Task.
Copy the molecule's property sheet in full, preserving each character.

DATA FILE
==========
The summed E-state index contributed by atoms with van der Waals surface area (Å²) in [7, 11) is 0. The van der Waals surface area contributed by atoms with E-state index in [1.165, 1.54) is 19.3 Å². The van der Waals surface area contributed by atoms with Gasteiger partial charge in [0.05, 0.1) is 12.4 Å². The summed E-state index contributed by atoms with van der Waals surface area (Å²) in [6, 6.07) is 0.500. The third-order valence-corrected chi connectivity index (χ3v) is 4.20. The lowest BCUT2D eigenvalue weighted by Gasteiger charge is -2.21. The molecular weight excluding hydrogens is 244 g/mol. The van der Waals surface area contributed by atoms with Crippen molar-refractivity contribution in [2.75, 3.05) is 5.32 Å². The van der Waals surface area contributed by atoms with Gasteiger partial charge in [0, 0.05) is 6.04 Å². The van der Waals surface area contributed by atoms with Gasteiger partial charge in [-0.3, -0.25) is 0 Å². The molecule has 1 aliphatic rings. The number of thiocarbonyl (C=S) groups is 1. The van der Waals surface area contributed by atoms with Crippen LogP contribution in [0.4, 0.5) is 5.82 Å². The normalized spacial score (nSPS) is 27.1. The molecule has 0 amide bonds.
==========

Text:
The summed E-state index contributed by atoms with van der Waals surface area (Å²) in [7, 11) is 0. The van der Waals surface area contributed by atoms with E-state index in [1.165, 1.54) is 19.3 Å². The van der Waals surface area contributed by atoms with Gasteiger partial charge in [0.05, 0.1) is 12.4 Å². The summed E-state index contributed by atoms with van der Waals surface area (Å²) in [6, 6.07) is 0.500. The third-order valence-corrected chi connectivity index (χ3v) is 4.20. The lowest BCUT2D eigenvalue weighted by Gasteiger charge is -2.21. The molecular weight excluding hydrogens is 244 g/mol. The van der Waals surface area contributed by atoms with Crippen molar-refractivity contribution in [2.75, 3.05) is 5.32 Å². The van der Waals surface area contributed by atoms with Gasteiger partial charge in [0, 0.05) is 6.04 Å². The van der Waals surface area contributed by atoms with Gasteiger partial charge in [-0.3, -0.25) is 0 Å². The molecule has 1 aliphatic rings. The number of thiocarbonyl (C=S) groups is 1. The van der Waals surface area contributed by atoms with Crippen LogP contribution in [0.4, 0.5) is 5.82 Å². The normalized spacial score (nSPS) is 27.1. The molecule has 0 amide bonds.